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Insider Arthritis Tips February 2009 Newsletter
February 15, 2009
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Table of Contents

Introduction

Epicondylitis

Wei's World


"We must all suffer from one of two pains: the pain of discipline or the pain of regret. The difference is discipline weighs ounces while regret weighs tons."

-- Jim Rohn, Motivational Coach


Epicondylitis

This condition typically occurs during the 4th and 5th decades of life. Patients describe a history of activities contributing to overuse of the forearm muscles that originate at the elbow. Patients with epicondylitis report pain during or following bending or straightening the elbow.

People with lateral epicondylitis are tender on the outside part of the elbow. They report pain during resisted wrist and finger straightening, and with bending of the wrist with the elbow extended.

People with medial epicondylitis have tenderness along the inside part of the elbow. Pain is worsened by resisted forearm pronation (turning the arm so the palm faces down towards the floor) and resisted wrist bending.

Diagnostic tests such as x-ray, magnetic resonance imaging, and diagnostic ultrasound with Doppler may help confirm the diagnosis.

Of these, x-ray is the least useful.

Careful physical examination to exclude referred pain from the neck or other conditions that mimic epicondylitis such as biceps tendonitis, arthritis, and radial nerve entrapment.

Most patients will have complete resolution of symptoms with arm rest using a strap and anti-inflammatory medicine. Patients with continued symptoms may require further treatment, including physical therapy, injection therapy with glucocorticoid, shock wave therapy, or surgical debridement. An important note: surgery is rarely indicated.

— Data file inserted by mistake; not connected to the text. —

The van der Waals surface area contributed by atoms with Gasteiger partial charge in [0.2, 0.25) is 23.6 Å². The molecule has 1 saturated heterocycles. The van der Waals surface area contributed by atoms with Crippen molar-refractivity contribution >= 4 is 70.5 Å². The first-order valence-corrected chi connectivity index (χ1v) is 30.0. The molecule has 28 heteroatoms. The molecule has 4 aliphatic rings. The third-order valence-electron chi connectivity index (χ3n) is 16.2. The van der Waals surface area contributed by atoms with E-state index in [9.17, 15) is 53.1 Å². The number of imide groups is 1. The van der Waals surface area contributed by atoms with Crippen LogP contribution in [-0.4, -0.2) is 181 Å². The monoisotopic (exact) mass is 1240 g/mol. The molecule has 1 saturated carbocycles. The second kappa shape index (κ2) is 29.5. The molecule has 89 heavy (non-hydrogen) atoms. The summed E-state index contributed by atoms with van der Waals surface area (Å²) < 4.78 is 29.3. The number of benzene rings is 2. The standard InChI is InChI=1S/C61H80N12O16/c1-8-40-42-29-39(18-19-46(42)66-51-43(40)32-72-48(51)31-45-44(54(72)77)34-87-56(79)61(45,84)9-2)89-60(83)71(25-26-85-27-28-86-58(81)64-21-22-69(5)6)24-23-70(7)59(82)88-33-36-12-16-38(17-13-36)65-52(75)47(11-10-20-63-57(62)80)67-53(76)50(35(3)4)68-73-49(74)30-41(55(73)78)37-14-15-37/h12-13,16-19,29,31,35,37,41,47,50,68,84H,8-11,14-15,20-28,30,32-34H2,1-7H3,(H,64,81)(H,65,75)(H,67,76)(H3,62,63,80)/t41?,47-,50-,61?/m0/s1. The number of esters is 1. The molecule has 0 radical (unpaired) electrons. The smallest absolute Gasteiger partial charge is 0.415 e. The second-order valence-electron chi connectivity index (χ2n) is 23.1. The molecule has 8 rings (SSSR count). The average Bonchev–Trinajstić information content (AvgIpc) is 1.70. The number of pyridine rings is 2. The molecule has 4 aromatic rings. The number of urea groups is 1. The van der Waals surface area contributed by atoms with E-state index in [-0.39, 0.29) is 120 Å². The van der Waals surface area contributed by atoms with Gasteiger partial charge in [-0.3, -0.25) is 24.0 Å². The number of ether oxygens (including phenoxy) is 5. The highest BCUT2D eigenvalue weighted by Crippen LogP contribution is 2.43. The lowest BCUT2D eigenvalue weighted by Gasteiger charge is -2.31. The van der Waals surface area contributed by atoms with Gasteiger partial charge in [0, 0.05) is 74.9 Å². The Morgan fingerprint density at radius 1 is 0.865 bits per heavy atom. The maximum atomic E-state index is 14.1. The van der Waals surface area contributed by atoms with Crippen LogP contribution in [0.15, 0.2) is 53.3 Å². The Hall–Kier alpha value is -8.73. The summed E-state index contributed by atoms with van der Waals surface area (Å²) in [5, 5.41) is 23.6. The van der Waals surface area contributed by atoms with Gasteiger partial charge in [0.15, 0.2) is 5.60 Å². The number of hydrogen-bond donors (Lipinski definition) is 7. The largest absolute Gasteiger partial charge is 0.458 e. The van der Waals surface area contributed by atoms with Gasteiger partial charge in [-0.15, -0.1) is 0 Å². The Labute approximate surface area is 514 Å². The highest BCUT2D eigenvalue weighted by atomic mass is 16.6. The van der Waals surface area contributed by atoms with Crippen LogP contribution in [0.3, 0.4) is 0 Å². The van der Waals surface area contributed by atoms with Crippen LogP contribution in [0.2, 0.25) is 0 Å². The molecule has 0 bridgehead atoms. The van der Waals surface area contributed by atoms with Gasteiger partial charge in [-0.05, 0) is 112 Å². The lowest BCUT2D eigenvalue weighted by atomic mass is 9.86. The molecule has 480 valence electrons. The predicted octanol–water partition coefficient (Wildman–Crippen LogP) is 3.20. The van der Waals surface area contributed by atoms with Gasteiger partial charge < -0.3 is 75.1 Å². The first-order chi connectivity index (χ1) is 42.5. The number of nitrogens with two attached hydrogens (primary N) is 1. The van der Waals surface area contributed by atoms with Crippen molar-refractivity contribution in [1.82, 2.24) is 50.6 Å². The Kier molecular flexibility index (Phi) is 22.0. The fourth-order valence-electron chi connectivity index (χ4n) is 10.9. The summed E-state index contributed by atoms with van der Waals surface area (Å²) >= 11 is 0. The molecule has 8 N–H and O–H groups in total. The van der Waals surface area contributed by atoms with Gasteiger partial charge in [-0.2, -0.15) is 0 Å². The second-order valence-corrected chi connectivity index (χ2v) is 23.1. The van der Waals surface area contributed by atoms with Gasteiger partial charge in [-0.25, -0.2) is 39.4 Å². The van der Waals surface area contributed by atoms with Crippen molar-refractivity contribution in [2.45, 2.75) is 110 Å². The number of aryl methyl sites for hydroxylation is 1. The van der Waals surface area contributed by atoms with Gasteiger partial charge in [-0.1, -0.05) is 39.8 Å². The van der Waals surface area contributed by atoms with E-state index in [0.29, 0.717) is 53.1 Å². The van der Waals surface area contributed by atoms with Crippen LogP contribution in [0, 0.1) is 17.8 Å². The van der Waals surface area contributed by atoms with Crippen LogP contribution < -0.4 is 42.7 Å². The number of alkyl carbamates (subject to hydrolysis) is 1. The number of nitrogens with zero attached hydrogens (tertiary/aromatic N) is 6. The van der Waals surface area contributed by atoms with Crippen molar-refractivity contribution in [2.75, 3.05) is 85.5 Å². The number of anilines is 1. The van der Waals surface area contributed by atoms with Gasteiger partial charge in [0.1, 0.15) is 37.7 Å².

Percutaneous needle tenotomy is a minimally invasive procedure using local anesthetic with ultrasound guidance, where the tendon is “peppered” using a small gauge needle. Platelet rich plasma is then injected. This procedure is usually curative.



Why I love Panera....

Panera Bread is a chain of restaurants that sells baked goods, sandwiches and the like.

My son Benji, like most high school students, had a community service requirement- 100 hours in order to graduate. As a senior in high school, he was fairly close to that number, but my wife wanted to make sure there would be no room for error. So she signed him up for one more project.

Panera bread, as part of their mission statement, is willing to donate all their unsold baked goods at the end of a business day to a charity. But here’s the catch- someone has to be willing to pick it up at closing and deliver it to the charity.

So Benji signed up to do this. Every Tuesday at 9 PM, he goes to Panera Bread in Gaithersburg and takes the baked goods to the men’s shelter on Gude Drive in Rockville.

Now Benji and his mother have been doing this, but one evening, Judy had another commitment so I stepped in to help. We went to Panera and the manager was happy to see us; she collected all the baked goods into a number of large plastic bags. We loaded the bags into the car and drove to the shelter. If you were just driving by without knowing it was there, you would miss the place. It’s a nondescript building. And it’s surrounded by a chain link fence. When we got out, we had a couple of bags slung over our shoulders. On the porch as we entered I saw and heard men smoking and coughing.

The staff announced our arrival. “We have some donations.” And many men came over to help us. I looked around. The room was huge and filled wall to wall with cots. Men were either sitting or lying down on them. Some of the men were young but many were much older.

The look in their eyes spoke of hardship and sadness and ... even hopelessness.

We unloaded about eight or nine big bags. And we kept hearing, “Bless you”... “Thank you”.... and other words of gratitude.

I got a lot out of that experience. Probably a lot more than the men who were receiving the donations. Because it reminded me …despite the ups and downs that hit all of us in life, I need to give thanks for what I have. And second, I realized that it’s important for everyone to do something that helps others that are less fortunate.

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Insider Arthritis Tips A monthly ezine on arthritis written by a board-certified rheumatologist with tons of excellent and useful information for anyone interested in arthritis

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